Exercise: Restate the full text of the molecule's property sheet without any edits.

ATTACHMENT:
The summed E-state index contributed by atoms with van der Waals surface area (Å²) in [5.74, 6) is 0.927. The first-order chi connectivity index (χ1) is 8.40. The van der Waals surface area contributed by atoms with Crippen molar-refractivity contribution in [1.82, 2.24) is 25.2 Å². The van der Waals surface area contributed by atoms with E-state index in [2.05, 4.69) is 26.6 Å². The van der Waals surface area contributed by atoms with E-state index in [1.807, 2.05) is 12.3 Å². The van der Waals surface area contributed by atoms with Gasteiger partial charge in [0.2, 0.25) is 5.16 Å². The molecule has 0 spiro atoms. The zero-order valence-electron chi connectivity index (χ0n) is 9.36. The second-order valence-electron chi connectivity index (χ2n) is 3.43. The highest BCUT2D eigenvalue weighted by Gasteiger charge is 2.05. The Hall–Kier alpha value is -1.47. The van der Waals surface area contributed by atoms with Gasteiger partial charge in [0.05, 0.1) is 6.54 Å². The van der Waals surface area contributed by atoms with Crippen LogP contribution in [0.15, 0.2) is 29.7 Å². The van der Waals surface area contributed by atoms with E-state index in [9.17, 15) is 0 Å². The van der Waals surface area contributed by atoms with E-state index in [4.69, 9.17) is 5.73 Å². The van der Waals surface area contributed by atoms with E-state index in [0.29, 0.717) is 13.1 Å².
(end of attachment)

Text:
The summed E-state index contributed by atoms with van der Waals surface area (Å²) in [5.74, 6) is 0.927. The first-order chi connectivity index (χ1) is 8.40. The van der Waals surface area contributed by atoms with Crippen molar-refractivity contribution in [1.82, 2.24) is 25.2 Å². The van der Waals surface area contributed by atoms with E-state index in [2.05, 4.69) is 26.6 Å². The van der Waals surface area contributed by atoms with E-state index in [1.807, 2.05) is 12.3 Å². The van der Waals surface area contributed by atoms with Gasteiger partial charge in [0.2, 0.25) is 5.16 Å². The molecule has 0 spiro atoms. The zero-order valence-electron chi connectivity index (χ0n) is 9.36. The second-order valence-electron chi connectivity index (χ2n) is 3.43. The highest BCUT2D eigenvalue weighted by Gasteiger charge is 2.05. The Hall–Kier alpha value is -1.47. The van der Waals surface area contributed by atoms with Gasteiger partial charge in [0.05, 0.1) is 6.54 Å². The van der Waals surface area contributed by atoms with Crippen LogP contribution in [0.15, 0.2) is 29.7 Å². The van der Waals surface area contributed by atoms with E-state index in [9.17, 15) is 0 Å². The van der Waals surface area contributed by atoms with E-state index in [4.69, 9.17) is 5.73 Å². The van der Waals surface area contributed by atoms with E-state index in [0.29, 0.717) is 13.1 Å².